The self of the self-exceeding trace that returns transformed is no consciousness reaching out to what exceeds it. This self is no more substantial than the most insignificant notion of presenting, which we have said is close to that which Derrida would maintain as a pole of the equivocal gesture of differance, the yes which is never simply itself without also being the no, the affirmation which is at the same time the negation, the identity which is also difference in the double instant of play as the marking and remarking of world as text.
The `self' that we trace as that pole of meaning's instant is always to be thought at the `same moment' with a pole of exceeding, and thus `self-transformation' is not a sequence or process, not first a here and then a not-here. We don't know, nor need know, what same and other mean other than that they are inextricably two and that the whole world of possible experience must then be realized as having always been the effect of the repetition of the play of this two. We have in mind a trace which, as Derrida says,

"comes to take the place of everything that disappears without leaving an identifiable trace. The difference between the trace `cinder' and other traces is that the body of which cinders is the trace has totally disappeared, it has totally lost its contours, its form, its colors, its natural determination. Non-identifiable."

We who experience a world momenting itself in this peculiar way

"are witnesses who do not know what they are witnessing.... They witness an experience in the course of which someone says:"il y a la cendre," but they do not know what that means, finally, or who says it, cinders of what, and so forth"(P391-392).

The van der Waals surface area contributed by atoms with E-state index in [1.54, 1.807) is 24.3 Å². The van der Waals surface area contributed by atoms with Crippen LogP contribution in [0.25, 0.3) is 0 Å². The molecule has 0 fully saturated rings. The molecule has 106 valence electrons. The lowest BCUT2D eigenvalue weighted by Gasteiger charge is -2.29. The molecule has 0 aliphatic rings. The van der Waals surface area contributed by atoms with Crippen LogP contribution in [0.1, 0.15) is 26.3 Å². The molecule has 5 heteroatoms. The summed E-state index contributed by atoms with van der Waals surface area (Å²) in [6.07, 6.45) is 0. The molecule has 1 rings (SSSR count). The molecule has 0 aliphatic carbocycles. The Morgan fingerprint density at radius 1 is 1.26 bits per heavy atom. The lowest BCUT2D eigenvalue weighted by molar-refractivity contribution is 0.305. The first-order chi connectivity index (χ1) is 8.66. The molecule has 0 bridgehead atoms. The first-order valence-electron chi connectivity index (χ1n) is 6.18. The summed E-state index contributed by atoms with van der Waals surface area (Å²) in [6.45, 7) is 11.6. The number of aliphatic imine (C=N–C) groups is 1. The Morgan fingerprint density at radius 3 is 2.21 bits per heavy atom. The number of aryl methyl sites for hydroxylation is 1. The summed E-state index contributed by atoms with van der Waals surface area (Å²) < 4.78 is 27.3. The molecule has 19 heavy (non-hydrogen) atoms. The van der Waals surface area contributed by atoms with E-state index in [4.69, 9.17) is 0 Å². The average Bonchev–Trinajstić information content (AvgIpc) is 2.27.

The double single gesture of self-transformation is less (differently) substantial than the Derridean self-other double trope, however, in that deconstructive differance is redolent of mood, albeit as an affective universe which returns no positivity other than as concentrations or gatherings of `new-same' moody-modalizing tracings. Unlike Derrida, we find no resources to conceive same and other via the minimal neurotic weight of suffering and loss, prayers and tears, as an alterity which intrinsically invents itself as guilty and angry. Anything more than a most insignificant and peaceful (because imbecilic) effect that would be claimed for this repeat double fails to justify itself, and instead only belongs unknowingly to momenting's furthering-return. How would the thinking of a radically insubstantial, inconsequential, unformidable structure-genesis of meaning invoke an ethic of the most exquisite empathy and peace?